Sad news about Charlie Trotter

November 5, 2013 • Posted in blindness, Blogroll, careers/jobs for people who are blind, public speaking, Uncategorized by

Renowned Chicago chef Charlie Trotter died this morning. He was 54 years old. The foodie world will miss him, and those of us who are blind will, too. A post I wrote in 2011 explains. R.I.P., Charlie.

Her specialty is risotto

by Beth Finke

Published October 25, 2011

That's Laura Martinez of Charlie Trotter's.

Laura Martinez is 26 years old and has always loved to cook. She attended Le Cordon Bleu before accepting a position at Charlie Trotter’s, a five-star restaurant here in Chicago.

And, oh yeah. Laura Martinez just happens to be blind.

In her spare time (!) Laura teaches a cooking class at Friedman Place, a non-profit Supportive Living Community for Chicago adults who are blind and visually impaired. Laura doesn’t live at Friedman Place, but she was there last Thursday when I visited to give a presentation about my writing life. The Friedman Place web site promotes the full range of services and activities they provide “so that residents’ days are healthy, dignified, and stimulating.” While I am confident Laura’s cooking class keeps Friedman Place residents dignified and stimulated, I can’t vouch for the “healthy” bit: she served her signature brownies to residents during my presentation, and the luscious chocolaty treats were downright sinful!

I had a chance to talk with Laura before she skedaddled to her day job, and she told me co-workers on the line at Charlie Trotter’s have become comfortable having her there prepping, cleaning and chopping the food. I asked if she had a specialty. “Well, a lot of vegetarians come to Charlie Trotter’s,” she said,her voice betraying a proud smile. “They like my vegetable risotto.”

Renowned Chicago chef Charlie Trotter first met Laura a few years ago during a visit to the Chicago Lighthouse for the Blind. Laura had been working in the Lighthouse cafeteria kitchen at the time, and it was love at first taste. Charlie is quoted in an article in the Chicago Tribune about Laura:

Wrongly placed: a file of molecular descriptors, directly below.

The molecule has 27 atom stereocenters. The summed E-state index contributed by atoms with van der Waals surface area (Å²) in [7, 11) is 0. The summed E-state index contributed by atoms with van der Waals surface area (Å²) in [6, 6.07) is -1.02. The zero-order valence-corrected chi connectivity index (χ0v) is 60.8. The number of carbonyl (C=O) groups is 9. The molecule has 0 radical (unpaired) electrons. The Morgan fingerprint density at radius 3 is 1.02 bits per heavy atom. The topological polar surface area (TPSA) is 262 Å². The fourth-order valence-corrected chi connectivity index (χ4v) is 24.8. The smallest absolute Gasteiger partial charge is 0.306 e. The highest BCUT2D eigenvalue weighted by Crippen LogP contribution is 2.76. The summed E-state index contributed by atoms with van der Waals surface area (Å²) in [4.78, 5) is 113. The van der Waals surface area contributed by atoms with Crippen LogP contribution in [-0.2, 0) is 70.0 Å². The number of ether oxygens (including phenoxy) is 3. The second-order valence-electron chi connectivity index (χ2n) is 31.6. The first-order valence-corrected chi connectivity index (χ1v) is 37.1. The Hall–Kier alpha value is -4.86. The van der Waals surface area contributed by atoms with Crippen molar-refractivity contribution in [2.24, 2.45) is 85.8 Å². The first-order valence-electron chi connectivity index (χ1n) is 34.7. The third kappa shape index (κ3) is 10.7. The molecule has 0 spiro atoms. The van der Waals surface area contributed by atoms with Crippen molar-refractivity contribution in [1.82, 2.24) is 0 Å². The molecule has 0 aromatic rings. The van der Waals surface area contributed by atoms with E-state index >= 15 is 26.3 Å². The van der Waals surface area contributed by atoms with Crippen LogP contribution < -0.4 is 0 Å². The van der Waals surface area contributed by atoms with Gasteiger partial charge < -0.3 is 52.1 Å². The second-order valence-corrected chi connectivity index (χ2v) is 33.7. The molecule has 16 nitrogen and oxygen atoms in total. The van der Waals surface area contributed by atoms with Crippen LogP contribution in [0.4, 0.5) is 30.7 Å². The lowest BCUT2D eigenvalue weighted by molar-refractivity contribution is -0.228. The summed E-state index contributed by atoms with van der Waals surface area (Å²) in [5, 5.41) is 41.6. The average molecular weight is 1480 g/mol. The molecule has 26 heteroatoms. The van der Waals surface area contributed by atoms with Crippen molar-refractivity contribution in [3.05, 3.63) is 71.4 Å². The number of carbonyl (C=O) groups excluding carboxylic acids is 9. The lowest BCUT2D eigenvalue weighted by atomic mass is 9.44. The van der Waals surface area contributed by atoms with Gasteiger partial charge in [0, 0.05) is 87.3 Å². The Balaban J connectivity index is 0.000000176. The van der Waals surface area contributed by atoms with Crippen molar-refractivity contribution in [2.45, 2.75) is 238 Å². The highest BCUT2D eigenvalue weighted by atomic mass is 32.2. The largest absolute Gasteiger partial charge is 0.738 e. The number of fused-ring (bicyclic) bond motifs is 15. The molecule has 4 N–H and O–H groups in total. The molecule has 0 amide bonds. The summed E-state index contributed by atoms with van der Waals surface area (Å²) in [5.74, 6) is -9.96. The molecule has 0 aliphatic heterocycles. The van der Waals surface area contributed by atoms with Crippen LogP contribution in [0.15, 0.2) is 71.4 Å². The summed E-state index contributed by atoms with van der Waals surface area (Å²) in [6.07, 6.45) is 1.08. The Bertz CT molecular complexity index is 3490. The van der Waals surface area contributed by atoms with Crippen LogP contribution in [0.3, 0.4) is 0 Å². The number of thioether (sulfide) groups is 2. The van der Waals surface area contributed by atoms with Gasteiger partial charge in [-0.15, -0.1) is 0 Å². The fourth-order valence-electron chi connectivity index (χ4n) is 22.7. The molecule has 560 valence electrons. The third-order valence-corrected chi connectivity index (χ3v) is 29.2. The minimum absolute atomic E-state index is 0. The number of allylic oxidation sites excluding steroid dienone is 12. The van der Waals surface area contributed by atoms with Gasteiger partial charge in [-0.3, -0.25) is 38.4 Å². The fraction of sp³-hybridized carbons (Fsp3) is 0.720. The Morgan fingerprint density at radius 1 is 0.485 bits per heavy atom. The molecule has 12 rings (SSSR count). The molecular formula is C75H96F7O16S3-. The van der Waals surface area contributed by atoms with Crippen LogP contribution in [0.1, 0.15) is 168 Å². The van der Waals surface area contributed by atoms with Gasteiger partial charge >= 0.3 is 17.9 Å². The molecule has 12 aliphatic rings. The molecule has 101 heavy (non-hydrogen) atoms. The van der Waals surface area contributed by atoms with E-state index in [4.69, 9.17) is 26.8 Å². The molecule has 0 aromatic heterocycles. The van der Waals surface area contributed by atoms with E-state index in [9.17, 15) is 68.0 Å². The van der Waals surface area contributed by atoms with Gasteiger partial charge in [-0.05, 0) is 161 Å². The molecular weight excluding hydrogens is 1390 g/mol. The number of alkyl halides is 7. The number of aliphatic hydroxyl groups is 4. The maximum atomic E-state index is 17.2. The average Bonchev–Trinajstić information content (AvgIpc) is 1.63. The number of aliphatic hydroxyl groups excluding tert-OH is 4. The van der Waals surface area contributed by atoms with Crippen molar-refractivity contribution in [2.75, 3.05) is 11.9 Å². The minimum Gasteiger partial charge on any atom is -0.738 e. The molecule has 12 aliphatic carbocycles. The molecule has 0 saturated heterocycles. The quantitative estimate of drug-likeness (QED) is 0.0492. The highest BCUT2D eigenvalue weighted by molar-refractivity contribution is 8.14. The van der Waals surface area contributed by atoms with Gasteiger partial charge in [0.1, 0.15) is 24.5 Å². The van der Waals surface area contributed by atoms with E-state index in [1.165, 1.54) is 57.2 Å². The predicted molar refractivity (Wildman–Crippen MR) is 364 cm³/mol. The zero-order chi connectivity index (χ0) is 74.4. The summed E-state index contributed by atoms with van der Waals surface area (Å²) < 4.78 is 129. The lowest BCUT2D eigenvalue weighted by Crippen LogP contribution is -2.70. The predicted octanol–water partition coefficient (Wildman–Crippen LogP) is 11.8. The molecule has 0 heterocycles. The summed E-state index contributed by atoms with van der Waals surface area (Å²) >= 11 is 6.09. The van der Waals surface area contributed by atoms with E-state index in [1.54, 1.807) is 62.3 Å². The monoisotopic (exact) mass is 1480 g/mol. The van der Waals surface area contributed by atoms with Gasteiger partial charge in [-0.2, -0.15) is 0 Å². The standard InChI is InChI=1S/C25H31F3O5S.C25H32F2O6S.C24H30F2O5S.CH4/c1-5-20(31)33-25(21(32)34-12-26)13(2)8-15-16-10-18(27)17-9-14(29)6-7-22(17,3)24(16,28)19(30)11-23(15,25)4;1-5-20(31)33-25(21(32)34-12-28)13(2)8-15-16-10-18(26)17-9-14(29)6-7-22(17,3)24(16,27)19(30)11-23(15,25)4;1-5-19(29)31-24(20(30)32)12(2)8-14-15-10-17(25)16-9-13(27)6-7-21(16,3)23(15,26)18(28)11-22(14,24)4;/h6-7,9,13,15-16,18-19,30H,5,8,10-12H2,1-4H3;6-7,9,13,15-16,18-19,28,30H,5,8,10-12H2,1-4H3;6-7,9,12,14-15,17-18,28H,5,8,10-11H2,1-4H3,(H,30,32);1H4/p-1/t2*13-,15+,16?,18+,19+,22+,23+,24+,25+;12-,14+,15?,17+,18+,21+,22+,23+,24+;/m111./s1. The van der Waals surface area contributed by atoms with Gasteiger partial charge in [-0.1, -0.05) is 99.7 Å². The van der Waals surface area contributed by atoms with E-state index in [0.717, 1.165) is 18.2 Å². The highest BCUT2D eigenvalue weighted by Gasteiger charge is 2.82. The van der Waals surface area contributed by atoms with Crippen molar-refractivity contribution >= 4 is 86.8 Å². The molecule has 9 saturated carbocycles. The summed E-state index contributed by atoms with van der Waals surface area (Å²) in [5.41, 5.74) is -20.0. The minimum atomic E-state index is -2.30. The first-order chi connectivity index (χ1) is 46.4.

“I was watching her work and saw how she handled things with her hands, touching for temperature and doneness, and I ate her food and it was quite delicious. We got to talking and she told me about her dreams and I said, ‘What would you think about working at Charlie Trotter’s?'”

Laura was still attending the prestigious Le Cordon Bleu culinary program at the Cooking and Hospitality Institute of Chicago at the time. Charlie Trotter offered to help with her tuition, and Laura has been working for him ever since.

The staff and residents at Friedman Place absolutely gushed over the presentation I gave with Harper last Thursday, so many of them shaking my hand and encouraging me to return with my new dog next year. I am flattered, of course, but I’m not fooling myself: I’m pretty sure they think they’ll get Laura’s brownies again if I come back.

Kim On November 5, 2013 at 4:21 pm

Sad news indeed.

Laura Gale On November 5, 2013 at 4:59 pm

It is sad about Charlie Trotter. I just heard a clip from an interview he gave a year ago after he closed his restaurant. He said that while he loved doing what he did, he wanted to try something new since he was still relative young and could try new things. I hope he got to do what he wanted to do.

It is great that he brought all types of people into his kitchen to serve the guests his famous cuisine, too. That doesn’t happen often enough.

bethfinke On November 6, 2013 at 10:27 am